¶ 1999-06-15 05:17:00 +0000
Although usually an unhappy topic, itʼs amazing what threats can and canʼt do. Lucky for you, I have several examples. Isnʼt this so inspiring?
Case 1: Last week I had the opportunity to assist in the instruction of young boys in the art of archery. These boys, whose ages ranged anywhere from six to eleven, were covertly competing against each other to see who could launch his projectile the farthest. Of course, the other staff members and I had to retrieve the arrows, and, being our lazy selves, we didnʼt want to walk more than absolutely necessary. Therefore, this situation called for an appropriate threat.
“Do it again, kid, and weʼll duct tape you to the target and paint concentric circles on your stomach.”
Now, we knew that the head instructor, Mr. Tom, wouldnʼt let us do this, but the kids didnʼt have to know. This tactic worked quite well until one of the older boys was smart enough to realize that there was nothing behind our threat. We walked farther the rest of the week. The battle was lost. The war still rages.
Case 2: This is a brief one. Itʼs painful for me to dwell on threats that donʼt accomplish anything. It brings a tear to my eye …
For some reason unknown to me my sister can get away with almost anything. That brings a tear to my eye as well. Accordingly, threats neither work against her nor bother her. Sheʼll run to my mother, put on her “sweet child” charade, and it all comes out right in the end … for her. Iʼm the one at fault. I threatened her. My mother locks me in my room. Itʼs as simple as that.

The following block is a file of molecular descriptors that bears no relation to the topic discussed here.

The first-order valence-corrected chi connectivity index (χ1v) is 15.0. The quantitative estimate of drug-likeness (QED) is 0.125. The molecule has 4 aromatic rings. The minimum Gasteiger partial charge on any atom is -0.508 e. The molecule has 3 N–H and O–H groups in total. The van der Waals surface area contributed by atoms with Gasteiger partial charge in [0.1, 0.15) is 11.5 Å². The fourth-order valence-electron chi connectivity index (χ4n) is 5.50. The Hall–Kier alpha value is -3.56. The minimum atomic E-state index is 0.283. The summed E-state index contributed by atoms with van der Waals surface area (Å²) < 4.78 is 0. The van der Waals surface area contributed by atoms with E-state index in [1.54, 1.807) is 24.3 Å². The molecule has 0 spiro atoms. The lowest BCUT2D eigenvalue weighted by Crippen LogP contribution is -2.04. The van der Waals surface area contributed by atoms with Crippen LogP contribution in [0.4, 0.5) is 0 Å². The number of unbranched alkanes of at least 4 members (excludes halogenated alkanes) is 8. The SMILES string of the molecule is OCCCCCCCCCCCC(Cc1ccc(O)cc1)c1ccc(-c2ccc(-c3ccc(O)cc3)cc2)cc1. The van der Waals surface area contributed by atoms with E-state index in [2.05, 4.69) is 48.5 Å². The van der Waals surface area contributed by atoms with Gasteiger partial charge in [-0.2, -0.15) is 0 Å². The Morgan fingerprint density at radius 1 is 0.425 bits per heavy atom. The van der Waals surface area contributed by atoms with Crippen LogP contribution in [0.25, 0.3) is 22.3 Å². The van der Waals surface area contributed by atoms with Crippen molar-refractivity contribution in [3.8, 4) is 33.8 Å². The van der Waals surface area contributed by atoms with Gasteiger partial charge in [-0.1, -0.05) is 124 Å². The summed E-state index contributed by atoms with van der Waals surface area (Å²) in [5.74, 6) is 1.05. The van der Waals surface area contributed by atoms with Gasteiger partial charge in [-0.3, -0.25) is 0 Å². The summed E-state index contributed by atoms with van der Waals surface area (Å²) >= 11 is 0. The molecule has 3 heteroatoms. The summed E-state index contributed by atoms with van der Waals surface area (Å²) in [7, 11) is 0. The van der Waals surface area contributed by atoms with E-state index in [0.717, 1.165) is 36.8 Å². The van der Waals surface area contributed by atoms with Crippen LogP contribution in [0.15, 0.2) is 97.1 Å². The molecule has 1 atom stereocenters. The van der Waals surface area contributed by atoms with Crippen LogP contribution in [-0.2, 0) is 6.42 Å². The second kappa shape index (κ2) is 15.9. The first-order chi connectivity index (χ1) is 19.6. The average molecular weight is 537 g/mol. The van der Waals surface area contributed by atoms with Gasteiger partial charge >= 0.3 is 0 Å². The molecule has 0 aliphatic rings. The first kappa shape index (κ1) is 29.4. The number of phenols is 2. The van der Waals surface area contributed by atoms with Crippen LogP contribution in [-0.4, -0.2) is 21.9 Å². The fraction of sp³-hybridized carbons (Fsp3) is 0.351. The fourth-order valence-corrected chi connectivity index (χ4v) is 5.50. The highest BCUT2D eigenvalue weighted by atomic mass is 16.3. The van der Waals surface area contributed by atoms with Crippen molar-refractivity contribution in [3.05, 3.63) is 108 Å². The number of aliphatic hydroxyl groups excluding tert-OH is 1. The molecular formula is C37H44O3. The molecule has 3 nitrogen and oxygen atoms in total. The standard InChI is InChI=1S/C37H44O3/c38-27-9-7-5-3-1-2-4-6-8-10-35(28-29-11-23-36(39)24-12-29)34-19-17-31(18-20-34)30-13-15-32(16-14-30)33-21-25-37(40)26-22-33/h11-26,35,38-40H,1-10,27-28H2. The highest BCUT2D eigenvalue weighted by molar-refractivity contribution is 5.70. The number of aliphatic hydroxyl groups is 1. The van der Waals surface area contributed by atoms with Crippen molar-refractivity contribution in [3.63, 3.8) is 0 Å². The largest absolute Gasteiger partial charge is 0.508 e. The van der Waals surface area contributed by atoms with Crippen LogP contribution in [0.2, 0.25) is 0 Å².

Case 3: This case encompasses the notorious line, “Itʼs not a threat, itʼs a promise.” As everyone knows, this only causes the one being threatened to know what little you can do to follow through on you threat. Itʼs like reverse psychology, only in reverse. So that would make it reverse reverse psychology, or maybe forward psychology. But that makes it regular old psychology. Maybe itʼs not reverse, but to the left. That sounds right. To-the-left psychology. An interesting field of study.
“Whatʼs your major?”
“Oh, Iʼm going to double-major in upside-down chaos theory and to-the-left psychology. How about you?”
“I was going to go into somersault calculus, but now Iʼm not sure.”
Iʼm so glad thereʼs no such thing as to-the-left psychology. You should be, too. Donʼt forget to go out and make an empty threat at least once a day this week! Itʼs good for you.
This is Turtle, signing off.
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